Overcoming creative anxiety Journal: Journal prompts & practices for disarming your inner critic
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The Difficult Mother-Daughter Relationship Journal: A Guide for revealing and healing toxic generational patterns
#1 Amazon New Release ─ Transform your relationship with your mother
The best news on the planet is that your mother doesn’t have to change in order for you to be happy. In fact, author Karen C.L. Anderson will take it a step further and say, your mother doesn’t have to change in order for you to be free, peaceful, contented, and joyful.
…truth is, you are not your mother’s daughter. You are you. An autonomous adult who is a creature of goodness, light, and love and made up of the magic of Life. A woman who has the ability to take what happened to you in the past, and transform it into greater wisdom, depth and authentic love. And you can now redefine who you are, and what’s possible for you to create in this lifetime that is outside of your relationship with your mother. … Make this book your best friend. Sleep with it by your bedside. Read it each time you’re about to call your mother to remind you of the power you’re holding to have that conversation go well. Ultimately, I encourage you to use these chapters to help awaken you to who you really are, and the possibilities you’re holding for great healing, health, and happiness. Not in spite of all you’ve been through, but in many ways because of it. ~ from the Foreword by Katherine Woodward Thomas, author of New York Times bestsellers “Calling in ‘The One'” and “Conscious Uncoupling”
A practical and uplifting guide for the scores of women whose relationship with their mothers is less than optimal! ~ Christiane Northrup, M.D., ob/gyn physician and author of the New York Times bestsellers: “Goddesses Never Age: The Secret Prescription for Radiance, Vitality, and Wellbeing,” “Women’s Bodies, Women’s Wisdom,” and “The Wisdom of Menopause”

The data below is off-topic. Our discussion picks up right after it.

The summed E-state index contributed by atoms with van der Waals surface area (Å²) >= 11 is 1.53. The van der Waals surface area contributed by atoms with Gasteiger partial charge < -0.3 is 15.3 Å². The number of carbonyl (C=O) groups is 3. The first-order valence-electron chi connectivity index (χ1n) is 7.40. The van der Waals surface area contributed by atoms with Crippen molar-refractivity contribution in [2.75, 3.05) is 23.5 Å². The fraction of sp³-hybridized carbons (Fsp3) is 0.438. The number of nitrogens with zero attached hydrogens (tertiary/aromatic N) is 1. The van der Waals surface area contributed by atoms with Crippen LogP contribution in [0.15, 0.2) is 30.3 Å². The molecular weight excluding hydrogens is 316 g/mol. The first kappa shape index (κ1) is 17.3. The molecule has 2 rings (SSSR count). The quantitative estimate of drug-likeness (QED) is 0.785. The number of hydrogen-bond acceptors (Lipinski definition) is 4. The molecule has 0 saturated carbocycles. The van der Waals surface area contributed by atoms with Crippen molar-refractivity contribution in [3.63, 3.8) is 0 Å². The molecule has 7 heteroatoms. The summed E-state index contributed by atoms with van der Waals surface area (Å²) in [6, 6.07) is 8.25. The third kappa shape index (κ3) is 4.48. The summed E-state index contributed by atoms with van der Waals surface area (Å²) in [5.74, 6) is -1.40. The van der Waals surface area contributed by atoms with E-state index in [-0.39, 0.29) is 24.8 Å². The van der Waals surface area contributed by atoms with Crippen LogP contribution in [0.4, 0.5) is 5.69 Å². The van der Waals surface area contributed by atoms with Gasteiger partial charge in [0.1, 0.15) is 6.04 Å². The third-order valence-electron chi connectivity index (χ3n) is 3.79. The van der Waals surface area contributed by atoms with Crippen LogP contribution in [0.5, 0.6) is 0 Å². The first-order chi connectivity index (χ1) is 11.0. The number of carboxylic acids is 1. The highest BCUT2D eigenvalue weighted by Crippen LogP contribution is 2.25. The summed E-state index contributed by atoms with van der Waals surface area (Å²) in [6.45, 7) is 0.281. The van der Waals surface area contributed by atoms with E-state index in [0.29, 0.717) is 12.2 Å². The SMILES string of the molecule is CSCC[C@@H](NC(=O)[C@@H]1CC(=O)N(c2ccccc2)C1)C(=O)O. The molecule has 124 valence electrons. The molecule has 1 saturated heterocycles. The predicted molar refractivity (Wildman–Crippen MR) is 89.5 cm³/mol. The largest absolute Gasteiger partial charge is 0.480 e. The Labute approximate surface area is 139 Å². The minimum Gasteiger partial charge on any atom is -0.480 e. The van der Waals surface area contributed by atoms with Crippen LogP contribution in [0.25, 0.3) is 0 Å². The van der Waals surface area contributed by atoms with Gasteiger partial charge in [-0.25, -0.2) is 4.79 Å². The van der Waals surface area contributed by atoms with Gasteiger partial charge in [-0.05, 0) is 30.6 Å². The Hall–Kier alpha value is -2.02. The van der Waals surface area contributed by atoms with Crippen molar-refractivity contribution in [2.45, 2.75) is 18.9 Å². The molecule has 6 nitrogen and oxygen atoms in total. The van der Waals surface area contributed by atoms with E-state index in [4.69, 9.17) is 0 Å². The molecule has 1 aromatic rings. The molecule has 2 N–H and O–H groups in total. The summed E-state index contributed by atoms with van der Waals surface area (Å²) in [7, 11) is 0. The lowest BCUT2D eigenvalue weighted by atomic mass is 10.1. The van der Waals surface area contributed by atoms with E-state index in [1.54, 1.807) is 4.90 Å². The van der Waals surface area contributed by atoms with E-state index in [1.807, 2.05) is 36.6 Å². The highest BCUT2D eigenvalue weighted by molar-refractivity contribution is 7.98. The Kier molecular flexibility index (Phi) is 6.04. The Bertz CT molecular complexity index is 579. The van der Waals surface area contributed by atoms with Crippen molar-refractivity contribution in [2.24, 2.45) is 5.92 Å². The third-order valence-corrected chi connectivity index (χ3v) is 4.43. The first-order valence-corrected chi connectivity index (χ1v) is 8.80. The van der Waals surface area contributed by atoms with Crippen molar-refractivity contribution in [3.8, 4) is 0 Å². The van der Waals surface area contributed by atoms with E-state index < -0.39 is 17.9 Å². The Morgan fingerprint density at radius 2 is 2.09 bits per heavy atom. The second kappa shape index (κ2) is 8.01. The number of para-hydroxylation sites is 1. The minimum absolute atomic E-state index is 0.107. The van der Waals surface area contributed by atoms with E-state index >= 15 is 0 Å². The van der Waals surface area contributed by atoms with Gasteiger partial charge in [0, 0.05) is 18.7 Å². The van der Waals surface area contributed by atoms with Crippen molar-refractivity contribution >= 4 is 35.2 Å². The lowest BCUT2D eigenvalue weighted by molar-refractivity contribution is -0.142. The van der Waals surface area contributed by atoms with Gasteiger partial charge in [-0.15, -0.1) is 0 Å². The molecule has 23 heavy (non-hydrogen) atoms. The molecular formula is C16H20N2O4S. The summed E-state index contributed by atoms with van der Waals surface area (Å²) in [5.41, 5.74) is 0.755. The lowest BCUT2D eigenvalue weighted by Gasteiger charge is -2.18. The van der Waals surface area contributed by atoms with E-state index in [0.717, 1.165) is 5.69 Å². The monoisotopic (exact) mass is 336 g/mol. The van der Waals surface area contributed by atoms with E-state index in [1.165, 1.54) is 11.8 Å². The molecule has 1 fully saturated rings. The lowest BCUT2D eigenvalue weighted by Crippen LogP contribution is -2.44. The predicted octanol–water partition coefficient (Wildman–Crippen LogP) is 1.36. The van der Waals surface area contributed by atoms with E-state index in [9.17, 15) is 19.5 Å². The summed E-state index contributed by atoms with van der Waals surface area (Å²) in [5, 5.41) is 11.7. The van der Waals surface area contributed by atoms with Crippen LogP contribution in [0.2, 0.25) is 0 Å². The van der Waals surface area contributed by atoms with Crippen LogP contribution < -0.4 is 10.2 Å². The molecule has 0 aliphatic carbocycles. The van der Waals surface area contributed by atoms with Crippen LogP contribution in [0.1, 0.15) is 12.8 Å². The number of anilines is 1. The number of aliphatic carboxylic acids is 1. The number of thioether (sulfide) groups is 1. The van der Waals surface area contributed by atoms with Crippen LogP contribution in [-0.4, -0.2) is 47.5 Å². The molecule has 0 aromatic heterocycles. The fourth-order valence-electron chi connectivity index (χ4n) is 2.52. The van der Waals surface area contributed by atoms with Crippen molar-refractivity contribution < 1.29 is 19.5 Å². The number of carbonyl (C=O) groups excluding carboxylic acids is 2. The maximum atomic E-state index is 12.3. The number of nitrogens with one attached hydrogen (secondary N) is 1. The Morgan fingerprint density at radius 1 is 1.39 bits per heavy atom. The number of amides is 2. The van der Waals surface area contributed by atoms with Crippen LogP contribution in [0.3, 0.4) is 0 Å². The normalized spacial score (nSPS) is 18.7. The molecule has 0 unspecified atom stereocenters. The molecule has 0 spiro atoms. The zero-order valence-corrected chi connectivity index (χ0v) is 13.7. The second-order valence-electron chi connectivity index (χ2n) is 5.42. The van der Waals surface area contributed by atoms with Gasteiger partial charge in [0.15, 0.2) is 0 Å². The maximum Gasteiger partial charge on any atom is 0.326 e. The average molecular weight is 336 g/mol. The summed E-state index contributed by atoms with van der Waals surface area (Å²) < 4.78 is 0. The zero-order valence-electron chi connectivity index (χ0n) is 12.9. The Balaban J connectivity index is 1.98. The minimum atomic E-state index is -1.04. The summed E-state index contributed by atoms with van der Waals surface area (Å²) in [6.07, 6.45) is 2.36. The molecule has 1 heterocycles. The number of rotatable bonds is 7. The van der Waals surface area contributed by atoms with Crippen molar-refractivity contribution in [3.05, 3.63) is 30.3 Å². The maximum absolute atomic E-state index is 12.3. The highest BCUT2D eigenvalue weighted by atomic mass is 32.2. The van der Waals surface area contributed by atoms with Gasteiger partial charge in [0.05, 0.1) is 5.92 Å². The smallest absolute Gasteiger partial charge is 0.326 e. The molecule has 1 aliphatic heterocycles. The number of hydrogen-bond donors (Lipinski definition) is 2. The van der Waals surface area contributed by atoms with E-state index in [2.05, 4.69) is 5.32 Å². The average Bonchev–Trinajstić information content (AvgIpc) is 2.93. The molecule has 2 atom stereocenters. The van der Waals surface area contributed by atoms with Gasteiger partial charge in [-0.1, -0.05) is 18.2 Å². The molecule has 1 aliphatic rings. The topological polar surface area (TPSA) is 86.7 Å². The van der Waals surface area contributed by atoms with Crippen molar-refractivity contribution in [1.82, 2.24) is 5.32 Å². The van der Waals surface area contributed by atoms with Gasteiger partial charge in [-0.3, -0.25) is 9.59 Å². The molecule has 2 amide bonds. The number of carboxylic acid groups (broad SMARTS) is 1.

An empowering book that offers clarity and validation as well as strategies for freeing yourself from the control of an unhealthy mother relationship. ~ Susan Forward Ph.D., author of Toxic Parents and Mothers who Can’t Love
Whether you can still call your mother, or not, this book will inspire healthy, life-changing patterns in what is so often the most fraught terrain of our lives. It models and inspires grace, acceptance, forgiveness, and thriving. I can still call mine, and Karen C.L. Anderson’s high dose of rational, and yes, magical thinking…has made all the difference. ~ Laura Munson, New York Times and international best-selling author of This Is Not The Story You Think It Is
Congratulations to Karen C.L. Anderson who has approached, embraced, and translated, in the most compassionate and engaging way, the most essential of subjects: the relationships between mothers and daughters. With grace, courage, and articulate brilliance, Anderson tells her own story with unhesitating integrity and complicated respect, thereby inviting the rest of us to do the same. For that, and for her clear, uncompromising prose, I would suggest that every woman who has struggled with her relationship to motherhood–from any perspective–reach for Difficult Mothers, Adult Daughters. ~ Dr. Gina Barreca, Professor of English and Feminist Theory, University of Connecticut, Syndicated Columnist and author of If You Lean In, Will Men Just Look Down Your Blouse?
The work that Karen C.L. Anderson is doing with daughters in regards to their mothers is some of the most important work on the planet today. When we understand how influenced our minds are by what happened when we were growing up, we can then decide to let it go. In this book, Karen gives us the steps to do just that. I know from experience that this work is not easy, but it is by far the most important work I have ever done. Let Karen show you the way. ~ Brooke Castillo, Master Coach Instructor & Founder of The Life Coach School
A Real-Life Story of Weight Loss, Weight Gain and Weightlessness Through Total Acceptance
After The Before & After is about what happens after achieving “weight loss success.” After losing 55 pounds, the author thought she’d finally beat obesity and would live happily ever after. Then, like the vast majority of people who lose weight, she regained. This book chronicles her journey to discover that happiness has nothing to do with food or weight. Cultivating self acceptance did more for her emotional and physical shape than dieting ever could.